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Edwin Stanton is remembered today for having served as Lincoln’s Secretary of War and for having been dismissed from that post by Andrew Johnson in violation of the Tenure of Office Act. Few realize that he was also nominated to the Supreme Court and confirmed as an associate justice. I sure didn’t. It took me a moment to process this message when I first saw it:

 

 

 

 

 

Lincoln had actually considered Stanton as one of many candidates to replace Chief Justice Taney in 1864. Grant didn’t even want to nominate Stanton. He had another Supreme Court nomination pending, that of Ebenezer Hoar (whose nomination I was searching for when I found Stanton’s). Grant really wanted Hoar confirmed, and the Senate really wanted Stanton nominated. Grant envisioned the Stanton choice as part one of an implicit tit-for-tat agreement. As you can see, he sent Stanton’s name to the Senate on December 20, 1869. The Senate confirmed Stanton by a 46-11 vote that same day. (It rejected the Hoar nomination a month and a half later, though. Jerks.)

But our bespectacled friend didn’t get the chance to serve. He died of a coronary thrombosis four days after he was confirmed. That someone so closely associated with the military reconstruction of the South was precluded from sitting on the Court at this time was a major loss to history, indeed. President Buchanan nominated Stanton to be Attorney General in late 1860 as a means of reaffirming his public commitment to the perpetuity of the Union. Stanton was a firm defender of those passages of Buchanan’s Fourth Annual Message denying the constitutionality of secession. Had he served, might he have authored Texas v. White? Joined Field, Chase, Bradley, and Swayne in the Slaughter-House Cases? The justice nominated in his stead, William Strong, joined Miller’s majority opinion, after all. Strong also authored Knox v. Lee; would Stanton have seen things differently and given the closely decided Legal Tender Cases an altogether different legacy? Perhaps he’d have served on the Electoral Commission of 1877, having to choose between a Democrat and a Republican willing to compromise Reconstruction into oblivion.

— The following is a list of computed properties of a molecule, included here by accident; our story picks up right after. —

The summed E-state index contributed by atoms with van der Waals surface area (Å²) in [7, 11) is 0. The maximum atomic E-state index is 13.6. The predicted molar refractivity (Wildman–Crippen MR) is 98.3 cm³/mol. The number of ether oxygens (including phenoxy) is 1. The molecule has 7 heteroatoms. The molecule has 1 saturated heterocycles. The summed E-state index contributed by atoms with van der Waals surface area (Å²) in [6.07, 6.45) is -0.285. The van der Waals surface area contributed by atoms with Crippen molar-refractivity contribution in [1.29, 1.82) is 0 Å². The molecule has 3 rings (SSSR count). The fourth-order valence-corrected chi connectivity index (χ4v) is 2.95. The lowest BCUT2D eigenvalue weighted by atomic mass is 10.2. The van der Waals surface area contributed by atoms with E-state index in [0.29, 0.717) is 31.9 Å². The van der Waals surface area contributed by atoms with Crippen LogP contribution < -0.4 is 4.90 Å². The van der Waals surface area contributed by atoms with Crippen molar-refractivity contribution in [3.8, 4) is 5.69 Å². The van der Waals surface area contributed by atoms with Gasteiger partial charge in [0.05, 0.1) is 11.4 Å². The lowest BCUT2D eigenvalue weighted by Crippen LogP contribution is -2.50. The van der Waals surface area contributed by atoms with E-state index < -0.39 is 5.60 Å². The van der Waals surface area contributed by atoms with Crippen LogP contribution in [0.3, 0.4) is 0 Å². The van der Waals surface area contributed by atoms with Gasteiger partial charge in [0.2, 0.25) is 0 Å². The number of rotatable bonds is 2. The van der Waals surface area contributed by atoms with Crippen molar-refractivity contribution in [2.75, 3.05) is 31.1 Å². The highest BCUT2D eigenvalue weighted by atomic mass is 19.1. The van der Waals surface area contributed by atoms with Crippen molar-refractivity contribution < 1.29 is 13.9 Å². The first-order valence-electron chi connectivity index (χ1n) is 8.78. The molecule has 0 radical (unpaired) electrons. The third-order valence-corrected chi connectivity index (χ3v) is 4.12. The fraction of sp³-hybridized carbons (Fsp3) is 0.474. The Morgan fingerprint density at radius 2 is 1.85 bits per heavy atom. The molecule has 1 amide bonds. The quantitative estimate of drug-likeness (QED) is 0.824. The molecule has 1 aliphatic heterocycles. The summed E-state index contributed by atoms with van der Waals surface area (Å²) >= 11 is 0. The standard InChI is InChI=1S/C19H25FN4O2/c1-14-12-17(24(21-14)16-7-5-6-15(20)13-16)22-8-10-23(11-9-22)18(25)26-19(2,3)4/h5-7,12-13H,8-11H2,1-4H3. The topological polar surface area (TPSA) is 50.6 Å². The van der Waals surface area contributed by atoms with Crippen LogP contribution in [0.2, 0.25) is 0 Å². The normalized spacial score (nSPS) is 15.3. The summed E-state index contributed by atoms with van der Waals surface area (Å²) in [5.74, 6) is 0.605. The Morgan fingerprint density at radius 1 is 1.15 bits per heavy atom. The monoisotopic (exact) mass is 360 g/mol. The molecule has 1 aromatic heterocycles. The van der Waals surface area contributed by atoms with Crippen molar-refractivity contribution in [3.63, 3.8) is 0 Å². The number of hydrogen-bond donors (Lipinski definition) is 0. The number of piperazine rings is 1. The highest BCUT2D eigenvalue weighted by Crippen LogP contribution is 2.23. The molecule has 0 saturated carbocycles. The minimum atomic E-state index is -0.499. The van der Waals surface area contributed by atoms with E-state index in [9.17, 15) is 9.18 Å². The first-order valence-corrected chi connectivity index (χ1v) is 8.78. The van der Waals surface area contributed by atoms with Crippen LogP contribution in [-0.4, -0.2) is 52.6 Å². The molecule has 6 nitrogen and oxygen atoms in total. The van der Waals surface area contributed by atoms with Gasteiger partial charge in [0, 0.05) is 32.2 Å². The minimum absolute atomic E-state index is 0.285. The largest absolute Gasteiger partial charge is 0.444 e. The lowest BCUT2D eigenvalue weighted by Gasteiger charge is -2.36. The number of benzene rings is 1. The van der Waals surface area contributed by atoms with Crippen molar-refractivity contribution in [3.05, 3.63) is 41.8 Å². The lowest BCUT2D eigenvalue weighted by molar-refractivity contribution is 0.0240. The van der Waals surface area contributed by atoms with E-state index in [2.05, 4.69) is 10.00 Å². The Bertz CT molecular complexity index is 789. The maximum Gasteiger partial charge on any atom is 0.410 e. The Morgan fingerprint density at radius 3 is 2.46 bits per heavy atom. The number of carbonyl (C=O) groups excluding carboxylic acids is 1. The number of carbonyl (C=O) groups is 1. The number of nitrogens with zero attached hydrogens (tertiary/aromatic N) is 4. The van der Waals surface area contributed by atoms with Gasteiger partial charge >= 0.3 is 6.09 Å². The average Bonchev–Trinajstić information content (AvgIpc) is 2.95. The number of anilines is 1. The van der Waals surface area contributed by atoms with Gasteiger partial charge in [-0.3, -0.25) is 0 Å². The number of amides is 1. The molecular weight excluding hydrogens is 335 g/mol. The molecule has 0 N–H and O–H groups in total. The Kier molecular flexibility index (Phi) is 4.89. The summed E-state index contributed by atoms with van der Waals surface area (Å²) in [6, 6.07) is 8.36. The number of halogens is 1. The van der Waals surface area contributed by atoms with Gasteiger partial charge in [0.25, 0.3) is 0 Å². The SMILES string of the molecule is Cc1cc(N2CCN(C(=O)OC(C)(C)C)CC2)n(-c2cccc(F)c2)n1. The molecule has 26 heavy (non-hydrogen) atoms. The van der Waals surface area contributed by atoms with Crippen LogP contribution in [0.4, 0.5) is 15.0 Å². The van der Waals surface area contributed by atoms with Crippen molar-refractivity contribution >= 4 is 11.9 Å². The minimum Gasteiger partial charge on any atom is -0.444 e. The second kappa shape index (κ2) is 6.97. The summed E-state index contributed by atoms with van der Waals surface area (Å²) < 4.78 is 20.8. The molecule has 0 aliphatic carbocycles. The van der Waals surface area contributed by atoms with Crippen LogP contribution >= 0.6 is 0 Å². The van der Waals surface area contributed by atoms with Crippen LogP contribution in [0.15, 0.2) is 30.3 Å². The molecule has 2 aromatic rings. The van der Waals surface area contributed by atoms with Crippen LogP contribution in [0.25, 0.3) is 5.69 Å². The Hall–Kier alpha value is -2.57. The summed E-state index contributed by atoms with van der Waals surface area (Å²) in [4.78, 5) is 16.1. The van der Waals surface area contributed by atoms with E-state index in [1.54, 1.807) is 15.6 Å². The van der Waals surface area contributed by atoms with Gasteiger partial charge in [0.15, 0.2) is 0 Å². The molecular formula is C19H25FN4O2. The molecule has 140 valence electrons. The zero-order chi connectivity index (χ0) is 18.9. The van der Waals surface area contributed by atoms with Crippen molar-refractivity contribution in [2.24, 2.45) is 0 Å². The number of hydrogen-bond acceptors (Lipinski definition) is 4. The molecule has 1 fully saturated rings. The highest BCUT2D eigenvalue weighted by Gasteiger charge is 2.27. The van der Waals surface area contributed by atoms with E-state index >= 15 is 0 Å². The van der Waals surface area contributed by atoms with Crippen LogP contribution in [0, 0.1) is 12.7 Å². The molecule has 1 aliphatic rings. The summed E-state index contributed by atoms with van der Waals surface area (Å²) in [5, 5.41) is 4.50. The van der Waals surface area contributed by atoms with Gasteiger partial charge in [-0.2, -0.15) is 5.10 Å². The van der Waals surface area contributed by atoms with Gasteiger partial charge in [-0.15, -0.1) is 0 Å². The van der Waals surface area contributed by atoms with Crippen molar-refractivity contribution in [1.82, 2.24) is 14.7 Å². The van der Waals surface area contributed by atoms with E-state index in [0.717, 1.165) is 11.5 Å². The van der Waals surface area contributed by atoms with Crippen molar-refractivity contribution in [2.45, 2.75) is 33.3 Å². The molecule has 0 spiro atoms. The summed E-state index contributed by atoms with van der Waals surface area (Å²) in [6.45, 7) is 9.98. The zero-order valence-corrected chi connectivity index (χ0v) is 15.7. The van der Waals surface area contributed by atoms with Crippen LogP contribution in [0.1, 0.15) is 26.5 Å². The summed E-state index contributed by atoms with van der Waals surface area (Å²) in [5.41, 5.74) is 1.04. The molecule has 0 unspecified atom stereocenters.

Here’s a picture I took of Stanton’s grave last summer:

 

 

 

 

 

 

 

A bit eerie seeing 12/20/1869 on the nomination and 12/24/1869 on the tombstone, is it not?

And here’s an absolutely outrageous “obituary” that appeared in a Southern newspaper (no idea which one) shortly after Stanton’s death. I found it among the papers of the House Select Committee on Reconstruction.

 

 

 

 

A BAD man has gone to his long account. A villain has shuffled off this mortal coil. A despot has kicked the bucket. There was great rejoicing in Pandemonium yesterday. . . . The most exquisite tortures served STANTON enjoyment. The tyranny of TIBERIUS was forgotten in his enormities. He reveled for several years in tormenting all over whom he had power . . . he died, and a little soul steeped in sin went to the devil.

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